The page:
Leaps and bounds with Ashhia Aziz

Thu 11 Oct 2018

“I began by enticing her with her favourite things for example, she likes chocolate, so I told her that chocolate comes out of the shower head. She also likes flowers, so I made her peep out the window to look at the flowers in the garden and asked her if she wanted to smell them.”

Walking in through the front door for the very first time I am greeted with a great big smile followed by a warm bear hug from a very smartly dressed Ashhia; followed closely by 94-year-old dad, Abdul who greets me by, cupping my face and planting a kiss on either side of my cheeks and a hug, as if to say, “thank you for coming to see us”.

This may seem like a simple unceremonious act to the rest of us; but for 51-year-old Ashhia Aziz, this act alone was a milestone.

The youngest of 7 children, Ashhia had always remained very close to her parents. Taking up the role of assistant, nurse, and carer for mum and dad since the tender young age of 7 years old.

Ashhia was just 45 when she lost her mum and best friend to Cardiac Arrest. This immediately sent her through a whirl spin emotionally, eventually landing on deep depression.

In her grief she found solace within the four corners of her bedroom, eventually developing a fear for water and sunlight.

Two years ago, after intervention from a local Social Worker, Ashhia was referred to Pacific Homecare for personal care. At this point she had not had much interaction with people, nor had she seen sunlight or visited the shower in as many years.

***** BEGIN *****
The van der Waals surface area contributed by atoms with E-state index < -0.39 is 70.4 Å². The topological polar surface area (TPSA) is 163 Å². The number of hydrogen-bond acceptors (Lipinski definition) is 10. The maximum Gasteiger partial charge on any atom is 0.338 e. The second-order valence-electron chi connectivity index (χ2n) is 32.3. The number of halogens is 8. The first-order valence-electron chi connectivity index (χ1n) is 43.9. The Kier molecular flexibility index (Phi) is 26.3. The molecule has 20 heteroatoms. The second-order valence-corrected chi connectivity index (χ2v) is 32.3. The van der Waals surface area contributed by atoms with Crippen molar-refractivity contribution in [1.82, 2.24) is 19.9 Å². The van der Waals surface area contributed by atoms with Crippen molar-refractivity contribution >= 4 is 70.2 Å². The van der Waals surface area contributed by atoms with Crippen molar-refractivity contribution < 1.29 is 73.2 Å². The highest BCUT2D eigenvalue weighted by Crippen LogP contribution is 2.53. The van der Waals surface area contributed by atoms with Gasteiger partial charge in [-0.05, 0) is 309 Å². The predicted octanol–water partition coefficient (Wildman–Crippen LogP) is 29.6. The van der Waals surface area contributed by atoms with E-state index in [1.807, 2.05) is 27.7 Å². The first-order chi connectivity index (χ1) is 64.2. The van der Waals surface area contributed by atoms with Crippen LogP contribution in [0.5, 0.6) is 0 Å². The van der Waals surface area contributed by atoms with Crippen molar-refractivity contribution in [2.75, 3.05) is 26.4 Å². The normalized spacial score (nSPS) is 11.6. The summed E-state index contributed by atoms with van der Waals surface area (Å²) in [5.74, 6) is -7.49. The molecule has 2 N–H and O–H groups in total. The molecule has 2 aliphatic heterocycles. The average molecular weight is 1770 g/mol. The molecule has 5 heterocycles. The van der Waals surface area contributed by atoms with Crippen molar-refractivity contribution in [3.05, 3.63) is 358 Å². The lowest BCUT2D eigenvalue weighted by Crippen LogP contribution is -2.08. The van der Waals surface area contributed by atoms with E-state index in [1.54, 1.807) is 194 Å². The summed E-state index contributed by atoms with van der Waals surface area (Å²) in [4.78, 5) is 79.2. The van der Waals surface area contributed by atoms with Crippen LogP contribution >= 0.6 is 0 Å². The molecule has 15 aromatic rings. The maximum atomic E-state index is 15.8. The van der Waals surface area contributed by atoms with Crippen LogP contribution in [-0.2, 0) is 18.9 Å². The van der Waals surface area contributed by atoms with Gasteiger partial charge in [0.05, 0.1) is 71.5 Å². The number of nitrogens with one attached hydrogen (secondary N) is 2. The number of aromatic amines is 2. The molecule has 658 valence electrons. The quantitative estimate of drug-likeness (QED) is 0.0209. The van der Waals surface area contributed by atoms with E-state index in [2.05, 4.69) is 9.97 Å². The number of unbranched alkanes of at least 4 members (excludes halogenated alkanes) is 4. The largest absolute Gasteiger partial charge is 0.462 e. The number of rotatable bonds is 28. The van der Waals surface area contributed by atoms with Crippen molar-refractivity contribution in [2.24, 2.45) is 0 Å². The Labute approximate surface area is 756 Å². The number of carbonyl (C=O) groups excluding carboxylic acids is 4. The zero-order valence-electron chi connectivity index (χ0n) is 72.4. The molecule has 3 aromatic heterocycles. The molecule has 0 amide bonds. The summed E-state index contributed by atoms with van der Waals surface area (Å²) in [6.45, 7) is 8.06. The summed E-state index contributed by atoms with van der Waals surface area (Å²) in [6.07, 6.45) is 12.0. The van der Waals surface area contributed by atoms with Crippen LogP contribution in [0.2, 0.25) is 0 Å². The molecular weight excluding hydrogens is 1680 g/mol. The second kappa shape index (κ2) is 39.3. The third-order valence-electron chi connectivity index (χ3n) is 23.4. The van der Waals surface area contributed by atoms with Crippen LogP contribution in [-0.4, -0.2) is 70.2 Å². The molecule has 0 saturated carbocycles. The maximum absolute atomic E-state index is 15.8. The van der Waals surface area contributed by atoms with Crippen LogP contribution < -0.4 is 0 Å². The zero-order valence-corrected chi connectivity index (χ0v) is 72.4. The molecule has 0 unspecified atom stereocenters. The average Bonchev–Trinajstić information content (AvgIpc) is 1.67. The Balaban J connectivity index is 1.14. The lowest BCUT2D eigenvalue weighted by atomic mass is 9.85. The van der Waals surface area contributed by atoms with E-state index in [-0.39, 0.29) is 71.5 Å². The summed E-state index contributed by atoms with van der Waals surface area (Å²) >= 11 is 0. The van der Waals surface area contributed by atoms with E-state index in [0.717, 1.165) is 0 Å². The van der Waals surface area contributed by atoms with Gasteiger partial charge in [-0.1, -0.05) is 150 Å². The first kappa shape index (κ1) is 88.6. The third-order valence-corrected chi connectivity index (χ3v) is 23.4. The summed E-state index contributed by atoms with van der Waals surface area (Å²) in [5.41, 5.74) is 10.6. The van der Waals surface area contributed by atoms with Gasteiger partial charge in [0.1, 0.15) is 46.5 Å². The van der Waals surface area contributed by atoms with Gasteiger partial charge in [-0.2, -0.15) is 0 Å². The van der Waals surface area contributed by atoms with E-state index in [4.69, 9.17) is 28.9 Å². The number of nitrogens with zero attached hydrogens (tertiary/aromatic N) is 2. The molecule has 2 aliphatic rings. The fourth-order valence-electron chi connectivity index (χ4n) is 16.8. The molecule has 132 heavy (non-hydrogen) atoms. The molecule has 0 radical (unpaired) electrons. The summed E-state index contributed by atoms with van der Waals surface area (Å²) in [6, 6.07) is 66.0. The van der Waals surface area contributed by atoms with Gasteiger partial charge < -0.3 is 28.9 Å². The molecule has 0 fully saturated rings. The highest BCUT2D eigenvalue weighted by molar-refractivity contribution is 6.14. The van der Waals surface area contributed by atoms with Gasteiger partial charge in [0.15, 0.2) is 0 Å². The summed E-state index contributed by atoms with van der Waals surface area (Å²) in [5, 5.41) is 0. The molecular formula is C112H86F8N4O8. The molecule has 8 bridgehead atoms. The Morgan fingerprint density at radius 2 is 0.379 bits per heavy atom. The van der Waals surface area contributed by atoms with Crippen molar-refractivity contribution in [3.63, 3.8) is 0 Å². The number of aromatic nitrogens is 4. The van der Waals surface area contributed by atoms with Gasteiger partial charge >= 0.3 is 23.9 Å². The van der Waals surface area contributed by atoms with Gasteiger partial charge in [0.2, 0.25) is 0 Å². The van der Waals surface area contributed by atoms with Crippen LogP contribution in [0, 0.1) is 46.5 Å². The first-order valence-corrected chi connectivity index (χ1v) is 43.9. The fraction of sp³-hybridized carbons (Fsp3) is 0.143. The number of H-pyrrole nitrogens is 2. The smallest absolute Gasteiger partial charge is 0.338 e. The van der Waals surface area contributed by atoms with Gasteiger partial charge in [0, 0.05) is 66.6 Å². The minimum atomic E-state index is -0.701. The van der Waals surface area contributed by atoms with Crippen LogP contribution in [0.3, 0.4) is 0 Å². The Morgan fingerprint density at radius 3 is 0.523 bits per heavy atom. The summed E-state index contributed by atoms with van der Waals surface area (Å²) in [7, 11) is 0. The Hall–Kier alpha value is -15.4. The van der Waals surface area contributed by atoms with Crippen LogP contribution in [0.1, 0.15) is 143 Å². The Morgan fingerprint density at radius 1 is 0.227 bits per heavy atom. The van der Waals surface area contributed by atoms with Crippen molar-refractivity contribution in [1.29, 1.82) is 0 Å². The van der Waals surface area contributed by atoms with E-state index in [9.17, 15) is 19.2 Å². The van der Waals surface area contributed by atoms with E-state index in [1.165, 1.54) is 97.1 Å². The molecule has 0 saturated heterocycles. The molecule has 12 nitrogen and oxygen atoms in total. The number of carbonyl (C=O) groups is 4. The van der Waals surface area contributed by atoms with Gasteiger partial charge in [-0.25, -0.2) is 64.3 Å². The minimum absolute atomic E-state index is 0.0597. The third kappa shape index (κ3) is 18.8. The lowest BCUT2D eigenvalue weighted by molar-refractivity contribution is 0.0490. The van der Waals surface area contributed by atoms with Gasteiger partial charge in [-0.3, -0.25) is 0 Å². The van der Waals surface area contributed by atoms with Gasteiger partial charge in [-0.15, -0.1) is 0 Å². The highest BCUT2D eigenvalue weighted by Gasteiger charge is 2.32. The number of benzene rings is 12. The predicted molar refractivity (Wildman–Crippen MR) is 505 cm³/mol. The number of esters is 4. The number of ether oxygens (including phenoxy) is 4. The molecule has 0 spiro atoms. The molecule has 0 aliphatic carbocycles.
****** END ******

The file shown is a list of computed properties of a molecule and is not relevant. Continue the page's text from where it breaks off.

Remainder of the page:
Following an initial review, Support Workers Raagini Chand (regular Support Worker) and Rehana Gardiner were sent twice daily for personal care, meal preparation and household management.

Raagini immediately took a shine to Ashhia and vowed to work with her to restore some independence.

“when I first met Ashhia, she was so happy to see me, but I could tell she had not showered in a while, at that point I made it my goal to work with her. To bring her out of her shell more and restore some natural hygiene habbits.

I began by enticing her with her favourite things for example, she likes chocolate, so I told her that chocolate comes out of the shower head. She also likes flowers, so I made her peep out the window to look at the flowers in the garden and asked her if she wanted to smell them.

All these little things I kept introducing each week has been good for her.” Says regular Support Worker Raagini

The difference in Ashhia today is overwhelming. Confident, content, big smiles, and chatty. Her greeting as I walked in the front door is a testament to that.

Ashhia lives with her dad Abdul in a cute little cottage style home close to Papatoetoe, owned by her brother. She now enjoys regular walks out in the garden while 94-year-old Abdul does his gardening. She loves receiving visitors and most especially looks forward to her Support Workers.

Today, both Ashhia and Abdul attend Pacific Homecare’s Fia Ola programme every Wednesday at the head office in Papatoetoe, where they enjoy the company of fellow homecare customers, good yarns, great music, and yummy food.

Mental disorder including depression can have a devastating effect on a person and their family. The 2016/17 New Zealand Health Survey found that: one in six New Zealand adults had been diagnosed with a common mental disorder at some time in their lives. A little love, care, and kindness can go a long way to helping them see hope again.

If you or someone you know is struggling with mental health, just know that you are not alone. There is a support network always available to listen. You can reach them here: https://www.mentalhealth.org.nz/get-help/in-crisis/helplines/

Ashhia, Abdul, and Raagini
Ashhia, Abdul, and Raagini
Aperture: 4.5Camera: Canon EOS 1000DIso: 400Orientation: 1
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